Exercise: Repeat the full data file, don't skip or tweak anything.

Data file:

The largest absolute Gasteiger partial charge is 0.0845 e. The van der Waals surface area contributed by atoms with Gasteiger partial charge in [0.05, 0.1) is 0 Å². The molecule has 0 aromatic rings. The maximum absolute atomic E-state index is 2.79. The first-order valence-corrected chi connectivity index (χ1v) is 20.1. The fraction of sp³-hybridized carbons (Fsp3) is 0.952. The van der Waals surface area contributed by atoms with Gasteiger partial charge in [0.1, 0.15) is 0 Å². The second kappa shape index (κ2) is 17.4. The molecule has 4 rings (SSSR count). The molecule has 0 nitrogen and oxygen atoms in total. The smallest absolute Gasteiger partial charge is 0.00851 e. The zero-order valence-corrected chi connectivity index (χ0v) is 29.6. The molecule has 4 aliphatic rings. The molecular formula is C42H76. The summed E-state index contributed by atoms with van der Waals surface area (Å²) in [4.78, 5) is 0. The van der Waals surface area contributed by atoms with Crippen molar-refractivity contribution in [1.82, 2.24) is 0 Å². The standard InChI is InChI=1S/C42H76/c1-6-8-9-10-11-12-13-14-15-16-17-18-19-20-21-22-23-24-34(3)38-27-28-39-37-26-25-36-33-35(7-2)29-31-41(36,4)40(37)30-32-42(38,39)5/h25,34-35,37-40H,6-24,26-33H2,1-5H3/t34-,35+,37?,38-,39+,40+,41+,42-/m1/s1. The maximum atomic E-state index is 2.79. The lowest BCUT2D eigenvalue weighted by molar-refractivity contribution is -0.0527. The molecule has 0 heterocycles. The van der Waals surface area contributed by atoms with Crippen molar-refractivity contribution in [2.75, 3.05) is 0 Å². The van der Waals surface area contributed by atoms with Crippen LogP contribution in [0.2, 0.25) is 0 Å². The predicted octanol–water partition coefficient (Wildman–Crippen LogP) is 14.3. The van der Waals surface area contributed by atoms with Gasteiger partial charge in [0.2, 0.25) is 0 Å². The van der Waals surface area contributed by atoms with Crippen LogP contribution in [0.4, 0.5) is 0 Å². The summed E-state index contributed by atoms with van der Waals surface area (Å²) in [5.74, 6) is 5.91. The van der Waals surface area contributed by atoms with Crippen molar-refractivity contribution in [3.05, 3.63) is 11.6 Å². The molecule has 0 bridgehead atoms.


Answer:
The largest absolute Gasteiger partial charge is 0.0845 e. The van der Waals surface area contributed by atoms with Gasteiger partial charge in [0.05, 0.1) is 0 Å². The molecule has 0 aromatic rings. The maximum absolute atomic E-state index is 2.79. The first-order valence-corrected chi connectivity index (χ1v) is 20.1. The fraction of sp³-hybridized carbons (Fsp3) is 0.952. The van der Waals surface area contributed by atoms with Gasteiger partial charge in [0.1, 0.15) is 0 Å². The second kappa shape index (κ2) is 17.4. The molecule has 4 rings (SSSR count). The molecule has 0 nitrogen and oxygen atoms in total. The smallest absolute Gasteiger partial charge is 0.00851 e. The zero-order valence-corrected chi connectivity index (χ0v) is 29.6. The molecule has 4 aliphatic rings. The molecular formula is C42H76. The summed E-state index contributed by atoms with van der Waals surface area (Å²) in [4.78, 5) is 0. The van der Waals surface area contributed by atoms with Crippen molar-refractivity contribution in [1.82, 2.24) is 0 Å². The standard InChI is InChI=1S/C42H76/c1-6-8-9-10-11-12-13-14-15-16-17-18-19-20-21-22-23-24-34(3)38-27-28-39-37-26-25-36-33-35(7-2)29-31-41(36,4)40(37)30-32-42(38,39)5/h25,34-35,37-40H,6-24,26-33H2,1-5H3/t34-,35+,37?,38-,39+,40+,41+,42-/m1/s1. The maximum atomic E-state index is 2.79. The lowest BCUT2D eigenvalue weighted by molar-refractivity contribution is -0.0527. The molecule has 0 heterocycles. The van der Waals surface area contributed by atoms with Crippen molar-refractivity contribution in [2.75, 3.05) is 0 Å². The van der Waals surface area contributed by atoms with Crippen LogP contribution in [0.2, 0.25) is 0 Å². The predicted octanol–water partition coefficient (Wildman–Crippen LogP) is 14.3. The van der Waals surface area contributed by atoms with Gasteiger partial charge in [0.2, 0.25) is 0 Å². The van der Waals surface area contributed by atoms with Crippen LogP contribution in [0.4, 0.5) is 0 Å². The summed E-state index contributed by atoms with van der Waals surface area (Å²) in [5.74, 6) is 5.91. The van der Waals surface area contributed by atoms with Crippen molar-refractivity contribution in [3.05, 3.63) is 11.6 Å². The molecule has 0 bridgehead atoms.